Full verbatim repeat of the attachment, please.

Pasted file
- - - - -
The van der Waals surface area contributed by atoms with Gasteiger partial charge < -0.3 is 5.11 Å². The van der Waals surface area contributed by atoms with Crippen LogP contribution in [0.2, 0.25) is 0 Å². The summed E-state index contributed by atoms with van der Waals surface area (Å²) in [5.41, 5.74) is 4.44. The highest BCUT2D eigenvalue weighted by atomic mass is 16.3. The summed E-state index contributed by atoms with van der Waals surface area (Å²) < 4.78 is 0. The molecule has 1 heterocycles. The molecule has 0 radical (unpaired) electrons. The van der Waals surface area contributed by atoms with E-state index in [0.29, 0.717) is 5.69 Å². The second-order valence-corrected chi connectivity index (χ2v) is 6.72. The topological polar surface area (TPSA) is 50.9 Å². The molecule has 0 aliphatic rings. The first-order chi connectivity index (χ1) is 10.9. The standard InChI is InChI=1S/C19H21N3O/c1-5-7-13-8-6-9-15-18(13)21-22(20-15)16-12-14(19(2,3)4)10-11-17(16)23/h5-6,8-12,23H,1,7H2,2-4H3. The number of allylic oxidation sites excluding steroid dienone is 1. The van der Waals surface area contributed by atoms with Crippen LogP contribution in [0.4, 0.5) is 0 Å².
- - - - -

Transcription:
The van der Waals surface area contributed by atoms with Gasteiger partial charge < -0.3 is 5.11 Å². The van der Waals surface area contributed by atoms with Crippen LogP contribution in [0.2, 0.25) is 0 Å². The summed E-state index contributed by atoms with van der Waals surface area (Å²) in [5.41, 5.74) is 4.44. The highest BCUT2D eigenvalue weighted by atomic mass is 16.3. The summed E-state index contributed by atoms with van der Waals surface area (Å²) < 4.78 is 0. The molecule has 1 heterocycles. The molecule has 0 radical (unpaired) electrons. The van der Waals surface area contributed by atoms with E-state index in [0.29, 0.717) is 5.69 Å². The second-order valence-corrected chi connectivity index (χ2v) is 6.72. The topological polar surface area (TPSA) is 50.9 Å². The molecule has 0 aliphatic rings. The first-order chi connectivity index (χ1) is 10.9. The standard InChI is InChI=1S/C19H21N3O/c1-5-7-13-8-6-9-15-18(13)21-22(20-15)16-12-14(19(2,3)4)10-11-17(16)23/h5-6,8-12,23H,1,7H2,2-4H3. The number of allylic oxidation sites excluding steroid dienone is 1. The van der Waals surface area contributed by atoms with Crippen LogP contribution in [0.4, 0.5) is 0 Å².